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Apple Pay allows us to complete the customer journey.”

So says Puneet Mehta, CEO and cofounder of mobile marketing automation platform MobileROI. The New York City-based company is announcing today its adoption of Apple’s new iPhone-based payment system.

“We’re the first mobile marketing automation platform to integrate Apple Pay, with a full view online and in-store, with beacons, of the customer journey,” he told VentureBeat. Mehta added that his company’s platform enables “any sensor integration,” whether beacons, RFID, or others.

Without a mobile payment system, he said, “beacons and geo-fencing [are] fine, but what about the payment?”

With payment, MobileROI sees physical stores becoming marketing centers that can culminate in a sale. If mobile payment does catch on, shopping in a real store could become a different experience.

For instance, mobile marketers and mobile pay advocates have long touted on-the-spot discount coupons, sales notices, and loyalty rewards as benefits of shopping with a smartphone. But the availability of paying with the same device — and seamlessly using those offers — could make the whole process easier and thus more likely to be used by both shopper and store.

It could also mean that your smartphone becomes, essentially, your pointer, guide, and comparison shopper as you walk around a store.

“The whole idea [is] not just payment,” Mehta said, “but using your mobile device as a window for shopping in a store,” while you’re in the store.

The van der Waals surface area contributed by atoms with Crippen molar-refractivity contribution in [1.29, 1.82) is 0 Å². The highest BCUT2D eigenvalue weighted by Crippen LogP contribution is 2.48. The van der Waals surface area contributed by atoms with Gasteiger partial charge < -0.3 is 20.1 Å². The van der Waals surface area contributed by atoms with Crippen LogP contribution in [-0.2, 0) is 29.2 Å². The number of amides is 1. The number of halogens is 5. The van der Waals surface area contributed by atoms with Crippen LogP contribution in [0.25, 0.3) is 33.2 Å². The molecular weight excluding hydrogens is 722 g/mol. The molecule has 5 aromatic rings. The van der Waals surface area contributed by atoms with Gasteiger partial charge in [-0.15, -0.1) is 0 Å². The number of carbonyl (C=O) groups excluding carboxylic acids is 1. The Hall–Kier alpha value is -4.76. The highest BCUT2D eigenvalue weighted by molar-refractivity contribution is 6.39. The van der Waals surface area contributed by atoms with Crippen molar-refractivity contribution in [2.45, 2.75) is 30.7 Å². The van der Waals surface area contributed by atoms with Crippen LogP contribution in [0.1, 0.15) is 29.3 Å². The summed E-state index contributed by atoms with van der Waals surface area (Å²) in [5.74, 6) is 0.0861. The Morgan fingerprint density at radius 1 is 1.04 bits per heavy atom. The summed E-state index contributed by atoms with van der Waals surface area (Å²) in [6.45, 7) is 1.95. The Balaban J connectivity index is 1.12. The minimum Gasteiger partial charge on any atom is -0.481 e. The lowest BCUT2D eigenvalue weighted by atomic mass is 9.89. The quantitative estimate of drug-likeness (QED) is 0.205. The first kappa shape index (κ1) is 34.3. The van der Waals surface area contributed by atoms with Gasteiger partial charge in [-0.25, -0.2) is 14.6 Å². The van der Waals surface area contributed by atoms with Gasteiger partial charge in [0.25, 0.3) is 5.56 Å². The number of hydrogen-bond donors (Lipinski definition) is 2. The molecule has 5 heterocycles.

Marketers and store owners will undoubtedly be tempted to go overboard, but Mehta emphasizes that a balance will have to be found for “optimizing the experience,” instead of bombarding the customer until they run out the door.

Toward that end, MobileROI and other mobile marketers provide management of the offers and customer metrics, but some rules of thumb still need to evolve, and soon. Such as: how many pending sale offers or coupons can a typical customer juggle in one visit?

Mehta noted that there are some other wrinkles to be ironed out, for his company and others.

For instance, he noted, Apple Pay sales are encrypted at the point of transaction because of privacy concerns, and some of the half-dozen bank transaction providers do not yet offer real-time access to the customer’s protected information.

For those not providing real-time access, information about who bought what is only available at day’s end when accounts are settled. This allows the store to send a coupon for half-price on another pair of sunglasses to a sunglass buyer — but only later. (Mehta said MobileROI has real-time access to transaction data about a given customer from some but not all transaction providers, so, “to maintain consistency” until they all do, MobileROI is currently making that information available only at day’s end.)

Apple is not the first, of course, to offer mobile payments. Why could it complete the mobile customer journey in ways that, say, Google Wallet, PayPal or the system-formerly-known-as-Isis (now Softcard) could not?

“When Apple launches [such a system,]” Mehta told us, “there is a better chance it will be adopted.”


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